A court-ordered seal has prevented the public from accessing much of the evidence the government gathered in its investigation. But under federal law, prosecutors are required to turn over all evidence that could help a defendant prove his innocence, and Ammon Bundy — fresh off an acquittal in a similar case in Oregon – says he has plenty of material.
“When you see the evidence — it was an absolute lie that there was a whole bunch of guns and pointed at them,” Ammon Bundy said, referring to the federal agents.
He said the evidence instead includes recordings of BLM agents making statements such as, “I’ve got 110 rounds, and I’ll use every one of them.”
Prosecutors’ evidence includes pictures, made public in court filings, of two of the men in the first trial group pointing long guns through a crack in the jersey barrier on a highway bridge. Prosecutors are expected to argue that the position of these gunmen on higher ground served to escalate the situation and put the federal agents in fear for their lives.
The Bundys, both on principle and as a defense strategy, argue that the federal government does not have jurisdiction over the Bunkerville grazing allotment.
But those jurisdictional arguments are unlikely to take center stage in the first trial. Rather, defense attorneys are expected to focus on constitutional issues as they try to portray Richard Lovelin, Todd Engel, Gregory Burleson, Eric Parker, Scott Drexler and Steven Stewart as peaceful protesters. They are expected to attack, for example, the “First Amendment Area” federal officials cordoned off for protesters.
BURDEN ON RESOURCES
Preparation for the Bundy trials has effectively halted much other federal court business in Las Vegas as defense attorneys cannot adequately prepare for this case and others simultaneously.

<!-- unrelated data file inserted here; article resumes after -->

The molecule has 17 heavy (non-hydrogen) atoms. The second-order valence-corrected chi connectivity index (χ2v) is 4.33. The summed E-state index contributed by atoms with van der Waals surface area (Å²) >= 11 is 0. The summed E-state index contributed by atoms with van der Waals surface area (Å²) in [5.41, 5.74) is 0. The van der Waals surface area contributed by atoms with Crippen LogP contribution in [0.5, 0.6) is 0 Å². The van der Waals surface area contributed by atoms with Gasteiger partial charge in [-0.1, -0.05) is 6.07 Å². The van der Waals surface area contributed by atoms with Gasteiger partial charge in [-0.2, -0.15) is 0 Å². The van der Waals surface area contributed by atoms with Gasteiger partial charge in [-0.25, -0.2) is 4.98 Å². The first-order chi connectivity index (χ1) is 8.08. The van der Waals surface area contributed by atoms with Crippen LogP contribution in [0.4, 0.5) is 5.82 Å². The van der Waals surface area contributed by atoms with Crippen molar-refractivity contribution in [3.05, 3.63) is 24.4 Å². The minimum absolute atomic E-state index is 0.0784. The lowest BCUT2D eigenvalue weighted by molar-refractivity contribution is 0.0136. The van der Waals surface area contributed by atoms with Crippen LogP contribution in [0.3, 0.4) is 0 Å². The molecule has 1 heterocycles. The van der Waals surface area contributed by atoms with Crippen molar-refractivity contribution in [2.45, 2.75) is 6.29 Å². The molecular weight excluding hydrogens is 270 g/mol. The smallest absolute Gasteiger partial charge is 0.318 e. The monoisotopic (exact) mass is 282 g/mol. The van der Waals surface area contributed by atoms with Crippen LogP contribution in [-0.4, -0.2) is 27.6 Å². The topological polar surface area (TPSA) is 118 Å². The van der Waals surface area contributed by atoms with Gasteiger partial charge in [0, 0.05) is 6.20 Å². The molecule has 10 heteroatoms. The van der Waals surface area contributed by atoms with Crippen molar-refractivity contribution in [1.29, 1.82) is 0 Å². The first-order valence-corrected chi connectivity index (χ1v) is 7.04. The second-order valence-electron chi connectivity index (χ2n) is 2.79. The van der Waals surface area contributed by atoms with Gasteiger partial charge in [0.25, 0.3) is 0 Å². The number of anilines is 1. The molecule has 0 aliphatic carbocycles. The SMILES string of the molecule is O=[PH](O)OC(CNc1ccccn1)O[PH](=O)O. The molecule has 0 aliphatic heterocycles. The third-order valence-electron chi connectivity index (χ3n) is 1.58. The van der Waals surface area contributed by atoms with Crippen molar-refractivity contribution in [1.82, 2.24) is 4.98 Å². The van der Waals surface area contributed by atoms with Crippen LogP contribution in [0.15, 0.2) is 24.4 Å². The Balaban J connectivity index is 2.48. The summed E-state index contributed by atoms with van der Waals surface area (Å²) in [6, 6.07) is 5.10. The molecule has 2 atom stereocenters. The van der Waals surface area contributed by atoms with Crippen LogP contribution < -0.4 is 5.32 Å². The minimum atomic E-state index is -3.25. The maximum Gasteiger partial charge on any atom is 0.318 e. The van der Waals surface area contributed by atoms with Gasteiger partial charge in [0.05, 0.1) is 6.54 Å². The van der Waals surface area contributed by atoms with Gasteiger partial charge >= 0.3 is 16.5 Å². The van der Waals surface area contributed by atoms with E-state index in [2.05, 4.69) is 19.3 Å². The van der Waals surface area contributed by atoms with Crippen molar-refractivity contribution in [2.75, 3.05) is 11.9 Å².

A judge in another case recently described the Bundy trials as a “great burden on all defense resources in this district.”
The case similarly has presented a burden on prosecutorial resources. It was triggered by $1 million in unpaid fees Bundy owed the BLM for his use of the grazing allotment in Bunkerville. The government spent close to $1 million in contracting with cowboys for the cattle roundup alone. Overtime, investigative and prosecution costs are expected to significantly increase that figure.
Anticipating a high-profile trial, U.S. District Judge Gloria Navarro issued an order last week to keep jurors’ identities private. Court officials are preparing for a circus, as routine hearings in the case have attracted flocks of Bundy family members. Last week, at a pretrial hearing for Ryan Bundy, protesters stood outside the courthouse holding an American flag and the Gadsden flag — a symbol of the movement the Bundys and their associates espouse.
The Lloyd George U.S. Courthouse was abuzz last week in preparation, with officials reviewing safety procedures and discussing the possibility of a safety drill prior to the trial.
Members of the media and attorneys will be required to display special credentials, and a second security detector may be erected outside the courtroom. The trial will be held in the largest courtroom, on the seventh floor of the courthouse. Jury selection is expected to last several days.